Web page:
A Cultural History of Misadventures in ParentingSatisfaction:
From a distinctive, inimitable voice, a wickedly funny and fascinating romp through the strange and often contradictory history of Western parenting.
Why do we read our kids fairy tales about homicidal step-parents? How did helicopter parenting develop if it used to be perfectly socially acceptable to abandon your children? Why do we encourage our babies to crawl if crawling won’t help them learn to walk?
These are just some of the questions that came to Jennifer Traig when — exhausted, frazzled, and at sea after the birth of her two children — she began to interrogate the traditional parenting advice she’d been conditioned to accept at face value. The result is Act Natural, a hilarious and deft dissection of the history of Western parenting, authored with the signature biting wit and deep insights for which Traig has become known.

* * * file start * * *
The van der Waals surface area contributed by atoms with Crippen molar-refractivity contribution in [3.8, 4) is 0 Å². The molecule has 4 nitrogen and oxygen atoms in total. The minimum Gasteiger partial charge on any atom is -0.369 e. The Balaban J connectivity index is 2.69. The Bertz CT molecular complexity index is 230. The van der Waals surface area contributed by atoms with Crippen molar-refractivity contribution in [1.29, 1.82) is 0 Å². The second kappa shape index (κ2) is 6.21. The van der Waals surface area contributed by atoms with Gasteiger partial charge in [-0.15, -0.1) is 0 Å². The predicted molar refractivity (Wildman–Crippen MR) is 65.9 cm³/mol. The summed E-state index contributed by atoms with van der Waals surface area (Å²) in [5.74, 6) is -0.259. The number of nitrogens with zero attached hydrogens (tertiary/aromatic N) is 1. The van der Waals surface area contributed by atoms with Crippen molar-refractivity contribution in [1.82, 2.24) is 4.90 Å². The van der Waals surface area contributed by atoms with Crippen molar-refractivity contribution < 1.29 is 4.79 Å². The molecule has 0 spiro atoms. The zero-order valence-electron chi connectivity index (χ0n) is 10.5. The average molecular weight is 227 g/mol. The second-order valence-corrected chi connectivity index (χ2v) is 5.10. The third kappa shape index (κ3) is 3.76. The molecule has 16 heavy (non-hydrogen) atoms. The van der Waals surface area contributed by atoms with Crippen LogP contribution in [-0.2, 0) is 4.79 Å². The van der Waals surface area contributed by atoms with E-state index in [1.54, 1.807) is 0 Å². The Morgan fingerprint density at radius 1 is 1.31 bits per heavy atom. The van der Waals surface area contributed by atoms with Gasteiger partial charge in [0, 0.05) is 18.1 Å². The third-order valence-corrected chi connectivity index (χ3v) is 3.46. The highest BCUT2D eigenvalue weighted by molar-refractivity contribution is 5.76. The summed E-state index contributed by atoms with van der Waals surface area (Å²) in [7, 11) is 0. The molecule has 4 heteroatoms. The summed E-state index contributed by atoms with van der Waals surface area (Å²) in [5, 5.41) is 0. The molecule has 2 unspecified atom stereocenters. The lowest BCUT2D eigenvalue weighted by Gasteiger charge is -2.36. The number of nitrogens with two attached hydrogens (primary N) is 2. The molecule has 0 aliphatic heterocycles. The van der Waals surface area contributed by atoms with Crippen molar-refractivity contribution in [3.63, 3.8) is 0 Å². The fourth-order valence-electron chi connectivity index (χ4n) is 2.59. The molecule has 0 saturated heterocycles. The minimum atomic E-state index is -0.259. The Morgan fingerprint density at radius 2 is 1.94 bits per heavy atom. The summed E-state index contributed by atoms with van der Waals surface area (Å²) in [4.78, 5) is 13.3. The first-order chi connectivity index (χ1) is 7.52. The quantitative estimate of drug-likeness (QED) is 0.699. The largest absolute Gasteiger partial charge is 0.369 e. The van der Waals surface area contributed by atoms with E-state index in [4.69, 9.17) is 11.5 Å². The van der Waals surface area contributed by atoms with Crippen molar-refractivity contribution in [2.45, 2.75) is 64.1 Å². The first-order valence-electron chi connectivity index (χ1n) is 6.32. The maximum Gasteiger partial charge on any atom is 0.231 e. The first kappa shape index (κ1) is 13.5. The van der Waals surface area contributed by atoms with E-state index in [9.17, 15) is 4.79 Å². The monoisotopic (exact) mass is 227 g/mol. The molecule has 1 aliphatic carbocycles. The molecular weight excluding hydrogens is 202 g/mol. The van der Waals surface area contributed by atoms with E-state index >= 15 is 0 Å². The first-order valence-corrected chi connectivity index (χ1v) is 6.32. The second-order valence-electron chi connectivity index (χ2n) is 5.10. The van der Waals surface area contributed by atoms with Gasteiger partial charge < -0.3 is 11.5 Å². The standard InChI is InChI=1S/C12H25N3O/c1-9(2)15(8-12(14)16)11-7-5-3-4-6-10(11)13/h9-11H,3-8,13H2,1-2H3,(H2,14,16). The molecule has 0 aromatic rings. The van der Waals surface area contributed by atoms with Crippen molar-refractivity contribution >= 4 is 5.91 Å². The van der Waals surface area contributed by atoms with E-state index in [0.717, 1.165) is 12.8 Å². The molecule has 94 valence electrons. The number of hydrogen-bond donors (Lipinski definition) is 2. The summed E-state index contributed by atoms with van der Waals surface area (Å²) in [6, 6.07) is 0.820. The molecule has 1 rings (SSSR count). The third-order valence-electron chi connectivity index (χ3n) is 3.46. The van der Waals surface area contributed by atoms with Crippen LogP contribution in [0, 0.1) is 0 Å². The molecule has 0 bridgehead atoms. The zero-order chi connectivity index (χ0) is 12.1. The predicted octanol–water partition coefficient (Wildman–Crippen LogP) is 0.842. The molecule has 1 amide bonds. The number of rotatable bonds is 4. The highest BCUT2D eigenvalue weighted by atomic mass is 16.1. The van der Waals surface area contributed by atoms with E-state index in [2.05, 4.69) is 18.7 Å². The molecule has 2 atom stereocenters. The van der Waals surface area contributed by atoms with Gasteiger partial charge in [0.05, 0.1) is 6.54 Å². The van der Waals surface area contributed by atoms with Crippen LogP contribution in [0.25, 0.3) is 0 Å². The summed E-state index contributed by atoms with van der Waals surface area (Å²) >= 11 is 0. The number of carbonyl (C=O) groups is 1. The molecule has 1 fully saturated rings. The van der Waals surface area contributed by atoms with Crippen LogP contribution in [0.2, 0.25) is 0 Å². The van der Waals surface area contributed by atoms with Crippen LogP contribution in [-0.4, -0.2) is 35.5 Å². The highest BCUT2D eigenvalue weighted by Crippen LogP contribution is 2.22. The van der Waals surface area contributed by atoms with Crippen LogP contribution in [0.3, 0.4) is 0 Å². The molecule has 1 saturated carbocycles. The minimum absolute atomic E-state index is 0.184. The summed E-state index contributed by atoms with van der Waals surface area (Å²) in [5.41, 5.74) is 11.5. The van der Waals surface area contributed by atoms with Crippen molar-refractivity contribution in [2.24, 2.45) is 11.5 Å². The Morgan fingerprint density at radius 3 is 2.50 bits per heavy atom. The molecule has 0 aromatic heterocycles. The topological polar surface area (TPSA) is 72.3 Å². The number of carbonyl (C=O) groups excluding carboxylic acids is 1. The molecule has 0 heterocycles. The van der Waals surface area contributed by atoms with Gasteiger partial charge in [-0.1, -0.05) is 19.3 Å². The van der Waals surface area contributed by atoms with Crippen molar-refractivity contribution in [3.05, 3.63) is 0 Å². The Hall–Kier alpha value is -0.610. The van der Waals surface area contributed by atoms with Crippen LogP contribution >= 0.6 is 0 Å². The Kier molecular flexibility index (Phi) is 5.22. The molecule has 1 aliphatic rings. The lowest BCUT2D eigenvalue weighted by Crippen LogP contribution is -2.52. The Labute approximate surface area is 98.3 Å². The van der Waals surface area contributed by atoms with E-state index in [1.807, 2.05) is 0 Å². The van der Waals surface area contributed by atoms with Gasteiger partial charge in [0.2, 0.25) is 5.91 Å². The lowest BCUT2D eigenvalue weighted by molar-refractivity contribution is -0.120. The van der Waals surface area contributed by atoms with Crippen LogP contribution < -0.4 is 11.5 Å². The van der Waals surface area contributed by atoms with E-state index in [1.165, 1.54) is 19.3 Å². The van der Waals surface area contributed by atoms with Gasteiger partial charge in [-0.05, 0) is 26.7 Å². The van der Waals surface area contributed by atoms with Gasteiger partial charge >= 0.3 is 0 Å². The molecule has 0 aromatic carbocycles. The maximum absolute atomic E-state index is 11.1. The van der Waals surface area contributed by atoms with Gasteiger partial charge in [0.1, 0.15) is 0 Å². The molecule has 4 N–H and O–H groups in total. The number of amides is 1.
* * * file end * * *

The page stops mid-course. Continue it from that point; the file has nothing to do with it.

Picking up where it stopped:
Moving from ancient Rome to Puritan New England to the Dr. Spock craze of mid-century America, Traig cheerfully explores historic and present-day parenting techniques ranging from the misguided, to the nonsensical, to the truly horrifying. Be it childbirth, breastfeeding, or the ways in which we teach children how to sleep, walk, eat, and talk, she leaves no stone unturned in her quest for answers: Have our techniques actually evolved into something better? Or are we still just scrambling in the dark?